This recipe for roasted chicken thighs has only two ingredients and creates perfectly crispy, golden brown chicken skin. No frying, no flour, no gluten, no air fryer is necessary. It just takes a little patience and the right technique.
Check out some of my gluten-free sauces that would be perfect with this chicken and a side of Roasted Tomato and Garlic Quinoa or brown rice. My herb roasted potatoes and corn with lime butter would be great sides with this chicken.
How to Make Chicken Skin Crispy
There are a few steps to this process that require some time but the result is worth it! And the only ingredients you’ll need are chicken and salt.
The first key to this process is to remove some of the moisture from the skin before the chicken even gets to the oven. This is done by salting the skin and refrigerating overnight, uncovered. This will dry and tighten up the skin and ready it for the oven. Be sure to clear space for the pan in the fridge to avoid any cross contamination.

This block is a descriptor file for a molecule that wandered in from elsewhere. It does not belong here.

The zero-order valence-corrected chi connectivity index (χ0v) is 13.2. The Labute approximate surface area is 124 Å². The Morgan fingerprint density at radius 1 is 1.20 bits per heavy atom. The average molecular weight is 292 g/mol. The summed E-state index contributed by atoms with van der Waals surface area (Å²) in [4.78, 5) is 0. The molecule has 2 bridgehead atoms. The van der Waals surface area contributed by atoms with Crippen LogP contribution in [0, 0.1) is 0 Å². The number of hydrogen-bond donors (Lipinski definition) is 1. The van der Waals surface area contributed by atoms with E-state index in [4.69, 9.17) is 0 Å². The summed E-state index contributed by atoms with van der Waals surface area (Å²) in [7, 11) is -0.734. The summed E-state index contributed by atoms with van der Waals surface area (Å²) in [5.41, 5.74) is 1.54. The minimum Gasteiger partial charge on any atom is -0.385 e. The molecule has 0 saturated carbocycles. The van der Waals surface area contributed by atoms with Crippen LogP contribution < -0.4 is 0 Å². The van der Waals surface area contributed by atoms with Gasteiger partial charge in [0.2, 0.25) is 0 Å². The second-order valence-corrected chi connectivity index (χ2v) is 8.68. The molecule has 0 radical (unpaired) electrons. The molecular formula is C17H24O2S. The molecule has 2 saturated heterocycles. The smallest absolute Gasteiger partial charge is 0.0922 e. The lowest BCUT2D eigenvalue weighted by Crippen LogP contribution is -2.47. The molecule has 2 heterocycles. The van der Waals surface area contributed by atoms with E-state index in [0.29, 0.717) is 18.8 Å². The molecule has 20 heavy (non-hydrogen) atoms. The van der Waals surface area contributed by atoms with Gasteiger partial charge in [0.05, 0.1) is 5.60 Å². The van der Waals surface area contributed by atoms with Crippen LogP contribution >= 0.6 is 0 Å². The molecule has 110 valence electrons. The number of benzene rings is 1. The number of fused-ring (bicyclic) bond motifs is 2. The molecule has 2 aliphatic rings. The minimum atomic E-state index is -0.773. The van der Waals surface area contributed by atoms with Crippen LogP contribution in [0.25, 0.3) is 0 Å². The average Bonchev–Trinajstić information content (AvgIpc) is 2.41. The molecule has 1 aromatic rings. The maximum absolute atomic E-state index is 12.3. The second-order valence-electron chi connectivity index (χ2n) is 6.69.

This step will also flavor the skin with salt, making it a savory, crispy, slightly salty bite. It is so important to salt your food before cooking so that the flavor makes it INTO the food.
Next, fit an oven-safe wire rack onto a baking sheet. I line the pan with parchment (or foil) to make clean-up easier. Cooking the chicken on the wire rack allows air to circulate around the top and bottom, which helps the skin get more crispy. Allow a good amount of space around each thigh. If they are too close together, they will steam each other, which means less brown and crispy.
Start the roasting process at 375F to cook the chicken for 15 minutes. Then crank up the temp to 400F for the next 15-20 minutes to finish the cooking and crisp up the skin. If you want it extra dark and crispy turn on the broiler (but leave the pan on the middle rack in the oven). I suggest keeping a VERY close eye on it as the broiler works quickly!
Should you Rinse/Wash Raw Chicken?
I know that some of you are in the habit of rinsing raw chicken. I highly recommend NOT doing it. It is really unnecessary. It risks splattering raw chicken and bacteria around your kitchen and adds moisture to the skin. The cooking process will do a much better job of killing any bacteria.